Jr. Walker & the All Stars, Chris Clark, Tammi Terrell, The Monitors, The Spinners, The Elgins, The Originals Gladys Knight & the Pips, Dennis Edwards
Syreeta Wright, Bobby Taylor & the Vancouvers, Edwin Starr, Rare Earth and The Jackson 5 wouldn't be possible!

Jamerson was a key Archetect of the Motown sound as he was house bassist for the label from 1959-1972. James was inducted into the Rock and Roll Hall of Fame in Cleveland and the Musicians Hall of Fame in Nashville Tennessee and I believe the Fender Precision bass had proved for R&B as it proved worthy in Jazz.

The 60's, "Lefty" Bassist of the Legendary "Rock and Roll" Hall of Fame winning (Different from plain Rock) band The Beatles. Paul McCarty with his famous "hollow body" Upright shaped bass guitar called: The Höfner 500/1. Named after maker German luthier (Guitar maker) Karl Höfner around 1960-61.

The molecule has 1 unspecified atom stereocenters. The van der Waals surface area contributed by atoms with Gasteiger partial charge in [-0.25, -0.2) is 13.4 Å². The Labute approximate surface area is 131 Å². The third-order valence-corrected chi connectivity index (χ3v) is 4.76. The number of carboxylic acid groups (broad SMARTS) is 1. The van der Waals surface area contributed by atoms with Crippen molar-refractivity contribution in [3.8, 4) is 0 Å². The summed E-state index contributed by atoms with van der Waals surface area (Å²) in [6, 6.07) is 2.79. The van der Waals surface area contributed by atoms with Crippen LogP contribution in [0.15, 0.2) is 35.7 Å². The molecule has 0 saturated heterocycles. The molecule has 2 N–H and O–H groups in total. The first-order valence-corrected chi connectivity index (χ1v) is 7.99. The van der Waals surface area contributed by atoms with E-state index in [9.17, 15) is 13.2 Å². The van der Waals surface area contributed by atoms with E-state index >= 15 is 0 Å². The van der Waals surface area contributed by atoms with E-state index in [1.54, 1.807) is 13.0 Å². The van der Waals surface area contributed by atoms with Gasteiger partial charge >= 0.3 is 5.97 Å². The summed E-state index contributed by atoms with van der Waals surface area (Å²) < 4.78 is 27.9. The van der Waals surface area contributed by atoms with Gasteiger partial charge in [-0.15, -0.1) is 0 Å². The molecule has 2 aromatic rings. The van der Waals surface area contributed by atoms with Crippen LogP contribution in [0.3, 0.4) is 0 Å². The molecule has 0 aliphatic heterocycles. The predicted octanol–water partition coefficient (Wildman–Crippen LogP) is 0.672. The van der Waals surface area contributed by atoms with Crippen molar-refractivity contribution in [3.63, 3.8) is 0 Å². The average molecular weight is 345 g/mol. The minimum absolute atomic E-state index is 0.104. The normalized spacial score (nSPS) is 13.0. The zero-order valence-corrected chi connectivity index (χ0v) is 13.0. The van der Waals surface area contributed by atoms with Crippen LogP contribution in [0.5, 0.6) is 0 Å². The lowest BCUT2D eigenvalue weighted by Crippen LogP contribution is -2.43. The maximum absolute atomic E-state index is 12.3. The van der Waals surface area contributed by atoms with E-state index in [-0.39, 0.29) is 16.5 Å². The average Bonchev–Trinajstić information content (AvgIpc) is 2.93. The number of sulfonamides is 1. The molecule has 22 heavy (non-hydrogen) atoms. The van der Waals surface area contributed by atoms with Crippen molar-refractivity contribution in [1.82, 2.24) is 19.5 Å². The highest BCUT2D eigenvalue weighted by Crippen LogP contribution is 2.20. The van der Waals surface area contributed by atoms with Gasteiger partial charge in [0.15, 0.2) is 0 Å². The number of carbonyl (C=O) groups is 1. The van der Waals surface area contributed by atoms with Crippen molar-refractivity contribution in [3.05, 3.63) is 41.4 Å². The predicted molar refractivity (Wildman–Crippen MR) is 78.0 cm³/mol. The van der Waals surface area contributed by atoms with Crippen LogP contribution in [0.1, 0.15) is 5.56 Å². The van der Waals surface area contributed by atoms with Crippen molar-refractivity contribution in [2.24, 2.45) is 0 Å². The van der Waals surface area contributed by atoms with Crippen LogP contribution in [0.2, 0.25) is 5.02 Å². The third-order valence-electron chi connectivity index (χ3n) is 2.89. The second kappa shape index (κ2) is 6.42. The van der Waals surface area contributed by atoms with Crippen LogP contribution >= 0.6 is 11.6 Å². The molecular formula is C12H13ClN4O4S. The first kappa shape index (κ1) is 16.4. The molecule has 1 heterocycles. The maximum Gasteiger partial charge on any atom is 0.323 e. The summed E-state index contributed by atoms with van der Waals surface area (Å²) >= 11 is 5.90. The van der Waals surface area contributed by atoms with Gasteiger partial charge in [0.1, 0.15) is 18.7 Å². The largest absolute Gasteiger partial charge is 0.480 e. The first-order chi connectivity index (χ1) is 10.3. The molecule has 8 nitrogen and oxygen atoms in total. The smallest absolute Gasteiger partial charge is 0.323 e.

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Paul would also be know to drive his message home musically with the famous Rickenbacker 4001 electric bass introduced in 1964. Paul McCartney received the very first left handed 4001S model, made just for him.

But what about FUNK?

Sure, a young teenager named: William "Bootsy" Collins started out, playing exclusively Fender Jazz basses with the first Funk band, created by the God Father of Soul and Funk -- Mr. James Brown.

That's Bootsy right there!!!

Clearly, toward the end of the 60's in my humble opinion, the electric bass, would have no better home, than in the realms of Funk. Out of all the musical genera, there would be nothing more challenging, than what would be coming ahead. Specifically speaking, by the end of the 60's Fender basses were reigning King for R&B and Jazz, circuit, however the Funk would take bases to a whole new level, and Fender fights to stay king.

As for George Clintion's Parliament Funk-a-delics the Hagstrom 8 String Bass was used William "Billy Bass" Nelson (born 1951).

William was the original Funkadelic bass player from 1966 to 1971 and was inducted into the Rock & Roll Hall of Fame, and was second (after Jimi Hendrix) in Funk to use Hagstrom 8 string basses.

I got a thang